So I’ve had my ear to the ground, well, and to the laptop as it were, and I’m hearing A LOT of conversations about food – real food, healthier food, making changes, and the thing I’m hearing most is folks saying they need to EAT MORE VEGGIES (cue angel choir singing here). So many wonderful conversations, and it’s so exciting to see/hear that folks are really trying to find some lasting change.
The rest of that conversation, however, is full of questions and frustration. What should I cook? What if they don’t like it? I can’t seem to find a way to prepare these things that anyone enjoys…. This IS where the rubber meets the road, isn’t it. All of our good intentions are for naught if the food doesn’t follow. Today’s post is my attempt to give a little basic training on two of my favorite veggies in an attempt to help you find some ways to enjoy them. Then I’ll show you how I ate them together in the same bowl…. I know, the suspense is killing you.
If you’re trying to introduce a vegetable and you really want to get some nutritional mileage out of that challenge, I say go for it – go all the way and deal with the queen mother of veggies – broccoli. Broccoli is so stinking good for you it’s almost silly. It is also, um, blessed with a rather unpleasant odor and a little bitterness that a lot of folks, most especially little people, find a little difficult to swallow. There’s plenty of advice out there on how to get the broccoli in – cover it with cheese, dunk it in ketchup, batter it and fry it – but all of these methods miss the mark by hiding the problem rather than addressing it up front and allowing us all to learn to enjoy the darned thing on its own merit.
Veggie Basic 1: Choppin’ Broccoli (Dana Carvey fans are smiling, young readers are confused)
I am now going to share the great broccoli secret with you… peel it. Yes, I said peel it. Buy it fresh, and use a peeler on the stalks, going as high up as you can without it becoming awkward or dangerous. Off goes the peel, away goes a WHOLE lot of that bitter, and some unpleasant texture to boot. Cut off the hard end. Slice the stalk into large coins up to the floret and then separate the floret into whatever you think passes for a manageable size for your crew. At this point you could do a variety of things.
We have roasted it, following this procedure and replacing the parm with nutritional yeast flakes (“nootch” for those who find the yeast flakes title unappetizing). We’ve grilled it thanks to our wonderful friend at Emmy Cooks. Most often, we simply steam the little suckers (using a simple steamer basket in a pot) and then flavor them with the rest of the meal. When peeled, steamed broccoli is slightly sweet and delicious. My son prefers his with a little olive oil. Truthfully my son prefers everything with a little olive oil.
Regardless of how you prepare it, a key to broccoli enjoyment is to catch it before it’s overdone. I keep a fork next to the pot with the steamer basket in it and once the broccoli is super green, I just give it a little poke to see how tender it is. You’ll figure out what your preferred done-ness is over time, but if you’ve never had it while it’s a little crunchy, and you’re not a fan, maybe you’ve just always had limp broccoli – and I wouldn’t like that either.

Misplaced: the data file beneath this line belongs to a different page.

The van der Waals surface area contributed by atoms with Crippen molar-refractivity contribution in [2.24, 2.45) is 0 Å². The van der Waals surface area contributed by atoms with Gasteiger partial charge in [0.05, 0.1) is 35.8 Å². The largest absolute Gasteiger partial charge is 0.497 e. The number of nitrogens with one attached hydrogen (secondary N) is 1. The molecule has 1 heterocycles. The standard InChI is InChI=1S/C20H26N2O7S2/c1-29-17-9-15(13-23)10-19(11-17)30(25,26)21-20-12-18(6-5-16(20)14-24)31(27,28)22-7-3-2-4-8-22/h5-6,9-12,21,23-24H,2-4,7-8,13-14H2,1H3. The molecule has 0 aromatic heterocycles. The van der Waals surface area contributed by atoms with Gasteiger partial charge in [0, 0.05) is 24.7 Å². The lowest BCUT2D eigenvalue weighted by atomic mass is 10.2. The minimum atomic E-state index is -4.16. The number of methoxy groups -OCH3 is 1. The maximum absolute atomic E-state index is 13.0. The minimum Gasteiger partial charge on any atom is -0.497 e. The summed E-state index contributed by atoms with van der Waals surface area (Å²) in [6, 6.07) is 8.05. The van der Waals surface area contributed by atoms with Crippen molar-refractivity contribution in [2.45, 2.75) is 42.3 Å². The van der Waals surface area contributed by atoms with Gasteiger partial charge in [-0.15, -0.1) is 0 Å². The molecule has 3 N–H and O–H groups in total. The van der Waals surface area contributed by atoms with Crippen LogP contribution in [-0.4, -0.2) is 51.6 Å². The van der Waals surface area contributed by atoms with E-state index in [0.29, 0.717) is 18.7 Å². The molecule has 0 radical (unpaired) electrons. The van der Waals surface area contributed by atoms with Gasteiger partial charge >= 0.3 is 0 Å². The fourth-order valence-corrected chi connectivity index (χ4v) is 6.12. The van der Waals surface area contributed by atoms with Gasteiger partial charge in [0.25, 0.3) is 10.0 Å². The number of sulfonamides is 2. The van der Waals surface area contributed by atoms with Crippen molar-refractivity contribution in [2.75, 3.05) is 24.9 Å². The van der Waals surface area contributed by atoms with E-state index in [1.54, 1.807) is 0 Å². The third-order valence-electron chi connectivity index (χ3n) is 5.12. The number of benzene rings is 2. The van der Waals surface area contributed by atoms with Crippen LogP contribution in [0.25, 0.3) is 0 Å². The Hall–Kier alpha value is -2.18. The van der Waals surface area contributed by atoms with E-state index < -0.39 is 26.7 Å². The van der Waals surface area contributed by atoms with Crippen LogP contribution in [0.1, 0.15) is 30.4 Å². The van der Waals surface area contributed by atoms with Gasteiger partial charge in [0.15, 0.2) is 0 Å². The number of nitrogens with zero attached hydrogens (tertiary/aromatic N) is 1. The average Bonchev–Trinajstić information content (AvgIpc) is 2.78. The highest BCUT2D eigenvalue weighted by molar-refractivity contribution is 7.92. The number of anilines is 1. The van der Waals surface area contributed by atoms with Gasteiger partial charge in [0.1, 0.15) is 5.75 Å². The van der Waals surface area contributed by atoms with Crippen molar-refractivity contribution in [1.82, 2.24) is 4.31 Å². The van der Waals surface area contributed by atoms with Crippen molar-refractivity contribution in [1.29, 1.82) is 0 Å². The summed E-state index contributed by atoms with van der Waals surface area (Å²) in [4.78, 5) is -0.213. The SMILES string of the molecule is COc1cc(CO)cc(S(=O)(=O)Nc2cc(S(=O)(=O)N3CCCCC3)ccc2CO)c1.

Veggie Basic #2: Sweet Potato for your Sweeties
Why sweet potatoes, you might be wondering? Well, I hear that folks eat an awful lot of spuds, like an enormous amount of potatoes (and honestly, I can’t blame anyone for this as I am a spud fan myself). Potatoes are better than a lot of choices one could make for eating, but sweet potatoes offer a range of nutrients that aren’t in regular potatoes. They are also versatile, and so very good looking.
If your encounters with sweet potatoes have been limited to baking pans with the delectable spuds acting as a base for marshmallows and brown sugar, I’d like you to know there is a whole sweet potato world out there that is a little less like dessert, and is warm, hearty and delicious. My favorite recent preparation for these tubers was inspired by Alice Waters’ Sweet Potatoes with Lime and Cilantro (in Chez Panisse Vegetables). Because I am lazy I did not follow her directions, but instead roasted my spuds – cutting them (washed but unpeeled) into roughly 1 inch pieces, tossing lightly with olive oil and a little salt, roasting on parchment paper on a baking sheet in an oven at 450 degrees for about 20 minutes, stirring once to turn the pieces about halfway through.
When the sweet potato pieces were brown on the outside and tender on the inside, I sprinkled with fresh lime juice and chopped fresh cilantro. Unbelievably yummy.
Putting It All Together
So if you’ve been playing along, you have two beautifully cooked veggies ready, and that’s about it. You could serve these as a side with just about anything – or you could make them more of the main event. When I prepared these beauties, I served them together, varia-bowl style. I warmed leftover rice and put out some raw veggies (snap peas, chopped cucumbers), some soy sauce, with ginger and garlic in it, some cashews and sesame seeds. I tend to pile everything up. My children like to keep separate sections of all of the offerings – and they eat that broccoli, because like the rest of the meal, it is delish.
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